Ned was ruthlessly committed to efficiency. He could scan, bag, and load a customer’s groceries into their cart faster than most customers could get their credit card out of their purse, all while holding a pleasant conversation. He never forgot a customer, he remembered everyone’s children or family and asked after them, and was always ready with a joke or short anecdote to lighten someone’s mood. Not to mention his uncanny ability to fit more items in a plastic bag than one would think possible. He knew exactly when items required a double or even triple bag, always took extra care not to break eggs or crush bread, and ensured all scented items were kept separate from food items, to protect his customers from soapy tasting bread, meat and cheese.
Ned did not go entirely unnoticed for his dedication and knack for the job. He’d been employee of the month countless times, and many customers flocked specifically to his line at the front of the store, just so they could tell him how their new baby girl was doing, or hear his latest joke, or ask for prayer for an ailing relative. Many women in the local area brought cakes, cookies, and other food stuffs for Ned and his family; yes, Ned was not unnoticed for his hard work.
But Ned was growing old. He could feel it in his bones every morning, and he could especially feel it as he sat down idly listening to Bob ramble on about nothing in the men’s room.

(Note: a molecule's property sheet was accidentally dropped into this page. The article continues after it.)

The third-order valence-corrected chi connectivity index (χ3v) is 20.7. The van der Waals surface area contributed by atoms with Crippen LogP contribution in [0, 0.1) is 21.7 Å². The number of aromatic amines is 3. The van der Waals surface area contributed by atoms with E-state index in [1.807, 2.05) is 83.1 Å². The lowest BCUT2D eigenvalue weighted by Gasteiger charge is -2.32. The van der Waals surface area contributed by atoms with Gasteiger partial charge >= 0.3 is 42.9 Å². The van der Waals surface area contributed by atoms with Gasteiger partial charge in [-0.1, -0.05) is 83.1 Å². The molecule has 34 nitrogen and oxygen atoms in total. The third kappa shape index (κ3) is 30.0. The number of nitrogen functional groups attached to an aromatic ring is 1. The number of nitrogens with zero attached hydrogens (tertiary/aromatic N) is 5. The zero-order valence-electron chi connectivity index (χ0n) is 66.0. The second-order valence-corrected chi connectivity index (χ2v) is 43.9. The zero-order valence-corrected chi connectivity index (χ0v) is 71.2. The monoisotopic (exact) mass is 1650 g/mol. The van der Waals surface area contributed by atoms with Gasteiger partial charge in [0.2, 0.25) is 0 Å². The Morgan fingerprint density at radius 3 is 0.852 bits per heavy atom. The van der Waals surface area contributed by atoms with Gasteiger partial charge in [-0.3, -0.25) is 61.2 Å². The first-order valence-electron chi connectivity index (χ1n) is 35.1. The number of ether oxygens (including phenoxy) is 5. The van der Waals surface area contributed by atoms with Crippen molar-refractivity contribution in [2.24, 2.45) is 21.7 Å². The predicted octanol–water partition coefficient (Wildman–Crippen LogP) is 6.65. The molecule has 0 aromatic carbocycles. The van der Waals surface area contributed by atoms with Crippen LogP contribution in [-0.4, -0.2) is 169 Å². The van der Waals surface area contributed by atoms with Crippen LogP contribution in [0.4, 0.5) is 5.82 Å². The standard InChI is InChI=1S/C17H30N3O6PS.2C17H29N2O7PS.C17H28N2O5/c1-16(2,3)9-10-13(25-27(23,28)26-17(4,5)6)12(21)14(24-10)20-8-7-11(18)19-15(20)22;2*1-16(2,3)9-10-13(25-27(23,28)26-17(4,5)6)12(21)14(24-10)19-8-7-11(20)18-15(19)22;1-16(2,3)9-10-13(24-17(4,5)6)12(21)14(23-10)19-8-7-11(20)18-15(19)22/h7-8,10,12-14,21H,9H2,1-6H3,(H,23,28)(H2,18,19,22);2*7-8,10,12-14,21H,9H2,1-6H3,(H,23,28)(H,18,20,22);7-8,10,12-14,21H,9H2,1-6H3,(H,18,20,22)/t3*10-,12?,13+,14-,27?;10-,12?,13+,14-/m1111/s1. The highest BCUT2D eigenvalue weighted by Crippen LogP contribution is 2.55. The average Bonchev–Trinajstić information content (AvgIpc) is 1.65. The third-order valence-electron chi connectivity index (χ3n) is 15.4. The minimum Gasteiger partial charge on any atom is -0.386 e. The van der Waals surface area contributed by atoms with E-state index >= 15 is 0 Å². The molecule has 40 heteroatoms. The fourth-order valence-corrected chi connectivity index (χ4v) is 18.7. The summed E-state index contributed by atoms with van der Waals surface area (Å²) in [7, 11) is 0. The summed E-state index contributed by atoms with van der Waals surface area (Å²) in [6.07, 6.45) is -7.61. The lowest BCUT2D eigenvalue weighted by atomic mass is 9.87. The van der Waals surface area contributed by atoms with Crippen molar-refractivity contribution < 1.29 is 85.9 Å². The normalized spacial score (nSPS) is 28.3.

“So how about that, huh?” Bob beamed as his story drew to a close.
“That’s pretty incredible, Bob,” Ned answered idly. He had no idea what Bob had been talking about, but all the stories were the same, and the appropriate responses sounded nearly as rehearsed as the stories themselves by now. Of course it was all lost on Bob. He was completely infatuated with no one but himself, and Ned’s lack of interest didn’t faze him in the least.
“Yeah, it’s a great story… Well, I’d better get going. Lots to get done, mmm-hmmm. Don’t dally too long, Ned. The candy around your line seems to be a little out of whack.” Bob flashed another prize-winning smile as he dried his hands and stepped back out of the men’s room with a whoosh.
Ned stood up slowly and gingerly put some weight on his knee. He hoped the Aspirin would kick in soon. It was going to be a long day.